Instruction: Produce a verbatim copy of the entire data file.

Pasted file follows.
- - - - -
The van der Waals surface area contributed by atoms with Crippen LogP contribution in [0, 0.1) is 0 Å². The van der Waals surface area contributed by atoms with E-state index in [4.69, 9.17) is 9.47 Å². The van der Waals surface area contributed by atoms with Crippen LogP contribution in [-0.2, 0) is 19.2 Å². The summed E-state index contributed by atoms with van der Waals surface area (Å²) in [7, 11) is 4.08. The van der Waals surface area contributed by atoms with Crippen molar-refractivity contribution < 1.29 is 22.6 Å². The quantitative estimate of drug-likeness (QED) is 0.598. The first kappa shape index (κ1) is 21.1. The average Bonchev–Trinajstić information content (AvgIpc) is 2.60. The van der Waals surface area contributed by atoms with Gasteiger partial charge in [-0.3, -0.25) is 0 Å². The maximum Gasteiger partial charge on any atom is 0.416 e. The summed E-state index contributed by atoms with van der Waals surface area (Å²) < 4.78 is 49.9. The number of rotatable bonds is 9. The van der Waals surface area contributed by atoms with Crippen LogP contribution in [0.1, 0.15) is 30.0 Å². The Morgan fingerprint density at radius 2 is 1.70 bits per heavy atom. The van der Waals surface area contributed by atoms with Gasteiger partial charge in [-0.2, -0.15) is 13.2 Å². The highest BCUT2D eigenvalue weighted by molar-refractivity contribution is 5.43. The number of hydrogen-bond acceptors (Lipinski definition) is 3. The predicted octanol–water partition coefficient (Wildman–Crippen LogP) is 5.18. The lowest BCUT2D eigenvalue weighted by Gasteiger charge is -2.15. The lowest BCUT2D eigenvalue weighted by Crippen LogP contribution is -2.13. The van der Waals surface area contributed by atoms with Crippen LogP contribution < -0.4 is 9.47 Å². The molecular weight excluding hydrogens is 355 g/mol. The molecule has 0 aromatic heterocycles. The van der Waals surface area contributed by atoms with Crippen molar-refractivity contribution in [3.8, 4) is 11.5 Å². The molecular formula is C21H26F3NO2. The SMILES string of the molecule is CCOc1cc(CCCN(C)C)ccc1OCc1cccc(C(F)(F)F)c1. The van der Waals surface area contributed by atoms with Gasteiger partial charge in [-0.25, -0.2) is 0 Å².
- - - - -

The van der Waals surface area contributed by atoms with Crippen LogP contribution in [0, 0.1) is 0 Å². The van der Waals surface area contributed by atoms with E-state index in [4.69, 9.17) is 9.47 Å². The van der Waals surface area contributed by atoms with Crippen LogP contribution in [-0.2, 0) is 19.2 Å². The summed E-state index contributed by atoms with van der Waals surface area (Å²) in [7, 11) is 4.08. The van der Waals surface area contributed by atoms with Crippen molar-refractivity contribution < 1.29 is 22.6 Å². The quantitative estimate of drug-likeness (QED) is 0.598. The first kappa shape index (κ1) is 21.1. The average Bonchev–Trinajstić information content (AvgIpc) is 2.60. The van der Waals surface area contributed by atoms with Gasteiger partial charge in [-0.3, -0.25) is 0 Å². The maximum Gasteiger partial charge on any atom is 0.416 e. The summed E-state index contributed by atoms with van der Waals surface area (Å²) < 4.78 is 49.9. The number of rotatable bonds is 9. The van der Waals surface area contributed by atoms with Crippen LogP contribution in [0.1, 0.15) is 30.0 Å². The Morgan fingerprint density at radius 2 is 1.70 bits per heavy atom. The van der Waals surface area contributed by atoms with Gasteiger partial charge in [-0.2, -0.15) is 13.2 Å². The highest BCUT2D eigenvalue weighted by molar-refractivity contribution is 5.43. The number of hydrogen-bond acceptors (Lipinski definition) is 3. The predicted octanol–water partition coefficient (Wildman–Crippen LogP) is 5.18. The lowest BCUT2D eigenvalue weighted by Gasteiger charge is -2.15. The lowest BCUT2D eigenvalue weighted by Crippen LogP contribution is -2.13. The van der Waals surface area contributed by atoms with Crippen LogP contribution < -0.4 is 9.47 Å². The molecular weight excluding hydrogens is 355 g/mol. The molecule has 0 aromatic heterocycles. The van der Waals surface area contributed by atoms with Crippen molar-refractivity contribution in [3.8, 4) is 11.5 Å². The molecular formula is C21H26F3NO2. The SMILES string of the molecule is CCOc1cc(CCCN(C)C)ccc1OCc1cccc(C(F)(F)F)c1. The van der Waals surface area contributed by atoms with Gasteiger partial charge in [-0.25, -0.2) is 0 Å².